is not the only substance capable of this: I have also magnetized

paper, bread, wool, silk, leather, stones, glass, water, differ­ent metals, wood, men, dogs, in a word, everything I laid hands

on, so that these substances produced in sick people the same

effects as the magnet" (F.A. Mesmer, 1971, Le magnetisme animal. 

works published by Robert Amadou with commentaries and notes by

Frank A. Pattie and Jean Vinchon, Paris: Payot).From this observation, Mesmer evolved the concept of animal

magnetism.  The therapeutic action is still caused by a physicalÜv��Ü
process, but it is the magnetizer's personality which influences

the patient.  What matters now, is not the magnetic substance

itself, but the passes and touching of the physician.This was a revolutionary concept at the time, acknowledging the

existence of a specifically human force of attraction.  Now the

therapist himself was involved in the curative process.  Mesmer

mentioned the importance of the therapist's "will to heal".What exactly did Mesmer do?  He established a "rapport" with his

patient first by pressing his knees against his patient's knees

or by rubbing his thumbs against theirs.  Then he made a series

of passes.  He progressed then to collective seances around a

baquet, a large basic filled with water, broken glass, pebbles

and iron filings; iron bars protruded from the basin and were

grasped by the patients, who were joined together by a string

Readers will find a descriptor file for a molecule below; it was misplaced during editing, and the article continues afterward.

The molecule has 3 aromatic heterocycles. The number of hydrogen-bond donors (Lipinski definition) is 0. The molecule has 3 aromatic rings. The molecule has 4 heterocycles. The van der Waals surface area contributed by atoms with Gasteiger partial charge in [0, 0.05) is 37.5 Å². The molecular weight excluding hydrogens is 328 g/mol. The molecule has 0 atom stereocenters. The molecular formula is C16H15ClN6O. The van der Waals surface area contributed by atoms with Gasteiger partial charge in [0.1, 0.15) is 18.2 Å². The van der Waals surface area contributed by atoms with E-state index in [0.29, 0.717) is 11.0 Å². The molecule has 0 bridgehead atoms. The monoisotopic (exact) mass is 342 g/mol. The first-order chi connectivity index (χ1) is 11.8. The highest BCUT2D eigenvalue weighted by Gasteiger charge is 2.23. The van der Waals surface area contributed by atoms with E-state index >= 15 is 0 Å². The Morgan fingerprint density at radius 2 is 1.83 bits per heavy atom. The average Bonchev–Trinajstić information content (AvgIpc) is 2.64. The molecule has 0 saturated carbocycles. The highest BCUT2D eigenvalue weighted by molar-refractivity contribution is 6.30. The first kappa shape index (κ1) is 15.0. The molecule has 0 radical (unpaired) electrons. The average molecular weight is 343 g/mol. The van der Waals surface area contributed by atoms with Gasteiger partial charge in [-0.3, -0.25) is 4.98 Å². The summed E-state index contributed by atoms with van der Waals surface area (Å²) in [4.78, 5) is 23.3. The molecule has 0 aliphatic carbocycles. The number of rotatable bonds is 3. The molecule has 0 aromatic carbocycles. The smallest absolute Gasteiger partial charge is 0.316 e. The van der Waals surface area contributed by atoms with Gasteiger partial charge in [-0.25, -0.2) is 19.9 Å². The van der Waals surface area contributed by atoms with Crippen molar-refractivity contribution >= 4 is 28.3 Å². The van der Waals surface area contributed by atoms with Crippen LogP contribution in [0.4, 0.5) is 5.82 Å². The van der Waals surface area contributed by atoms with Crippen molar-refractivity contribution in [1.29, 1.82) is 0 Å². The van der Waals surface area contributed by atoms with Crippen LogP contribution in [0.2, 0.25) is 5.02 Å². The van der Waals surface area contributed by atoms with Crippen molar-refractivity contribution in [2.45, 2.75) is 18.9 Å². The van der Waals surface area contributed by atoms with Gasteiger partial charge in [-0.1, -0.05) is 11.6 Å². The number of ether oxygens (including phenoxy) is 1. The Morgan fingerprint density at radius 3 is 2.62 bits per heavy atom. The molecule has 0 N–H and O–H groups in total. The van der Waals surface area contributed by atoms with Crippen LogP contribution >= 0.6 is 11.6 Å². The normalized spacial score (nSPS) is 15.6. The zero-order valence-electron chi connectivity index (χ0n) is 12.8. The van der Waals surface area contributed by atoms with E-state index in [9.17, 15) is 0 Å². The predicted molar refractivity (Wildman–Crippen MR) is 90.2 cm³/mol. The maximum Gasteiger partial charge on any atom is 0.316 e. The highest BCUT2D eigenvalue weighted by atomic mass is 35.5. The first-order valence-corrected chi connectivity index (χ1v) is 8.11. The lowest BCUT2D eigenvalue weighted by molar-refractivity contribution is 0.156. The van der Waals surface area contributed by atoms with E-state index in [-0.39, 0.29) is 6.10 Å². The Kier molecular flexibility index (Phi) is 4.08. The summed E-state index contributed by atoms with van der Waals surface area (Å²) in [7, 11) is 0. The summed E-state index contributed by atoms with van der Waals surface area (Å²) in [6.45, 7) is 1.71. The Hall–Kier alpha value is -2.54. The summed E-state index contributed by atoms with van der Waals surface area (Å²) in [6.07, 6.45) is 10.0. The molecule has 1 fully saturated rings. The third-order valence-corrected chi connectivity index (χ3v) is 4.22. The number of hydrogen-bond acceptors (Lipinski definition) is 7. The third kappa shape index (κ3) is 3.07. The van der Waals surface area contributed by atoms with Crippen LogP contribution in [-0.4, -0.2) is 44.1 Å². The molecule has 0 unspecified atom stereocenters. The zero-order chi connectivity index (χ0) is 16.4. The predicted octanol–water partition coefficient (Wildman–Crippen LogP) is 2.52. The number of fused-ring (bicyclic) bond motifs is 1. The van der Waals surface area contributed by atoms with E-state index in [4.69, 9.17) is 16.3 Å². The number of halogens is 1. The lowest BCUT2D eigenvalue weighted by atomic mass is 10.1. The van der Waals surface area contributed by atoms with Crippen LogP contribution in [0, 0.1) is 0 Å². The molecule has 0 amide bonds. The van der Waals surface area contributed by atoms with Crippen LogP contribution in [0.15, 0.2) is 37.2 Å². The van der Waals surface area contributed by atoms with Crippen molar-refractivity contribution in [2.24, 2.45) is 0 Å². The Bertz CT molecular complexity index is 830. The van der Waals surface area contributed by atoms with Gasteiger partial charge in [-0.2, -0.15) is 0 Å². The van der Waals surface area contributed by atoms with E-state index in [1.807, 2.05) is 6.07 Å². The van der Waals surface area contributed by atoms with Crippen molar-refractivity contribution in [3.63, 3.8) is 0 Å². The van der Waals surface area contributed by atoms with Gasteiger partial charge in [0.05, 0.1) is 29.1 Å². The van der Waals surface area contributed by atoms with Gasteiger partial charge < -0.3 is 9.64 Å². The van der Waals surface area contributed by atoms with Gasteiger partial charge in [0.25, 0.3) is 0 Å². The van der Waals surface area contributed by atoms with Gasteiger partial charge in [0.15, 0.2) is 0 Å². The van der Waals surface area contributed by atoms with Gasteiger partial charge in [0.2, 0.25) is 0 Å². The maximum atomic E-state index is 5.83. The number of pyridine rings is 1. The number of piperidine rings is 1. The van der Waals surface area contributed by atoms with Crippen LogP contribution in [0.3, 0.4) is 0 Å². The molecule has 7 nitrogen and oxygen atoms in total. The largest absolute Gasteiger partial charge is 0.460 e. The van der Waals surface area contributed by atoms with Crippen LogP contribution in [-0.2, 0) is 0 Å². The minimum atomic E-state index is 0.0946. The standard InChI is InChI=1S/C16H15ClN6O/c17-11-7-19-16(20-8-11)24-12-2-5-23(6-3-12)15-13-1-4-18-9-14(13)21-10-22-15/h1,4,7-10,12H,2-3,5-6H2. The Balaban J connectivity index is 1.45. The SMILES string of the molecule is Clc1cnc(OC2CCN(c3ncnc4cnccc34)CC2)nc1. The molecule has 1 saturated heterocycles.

along which the fluid was supposed to circulate.  Mesmer held a

magnetic wand in his hand, going from patient to patient, here

and there provoking a crisis, and the patienst thus affected were

taken off to padded individual cabins in order to allow their

crises to develop.  In one corner of the room, a small orchestra

created a propitious atmosphere for the onset of crises.  Mesmer,

apparently, loved music and held that sound was an outstanding

conductor of the fluid.Mesmer's practice was soon condemned by the medial profession of

his day.  A Royal Commission was set up to investigate Mesmer and

the Commission finally denounced him.  His techniques were said

to be "dangerous to morals".  But the Commission was astute in

concluding that his "cures" could not be attributed to a material

force he called the fluid, but to a psychic factor.  They also

recognized that the psychic dimension necessarily entails

broaching the sexual dimension of the relation between doctor and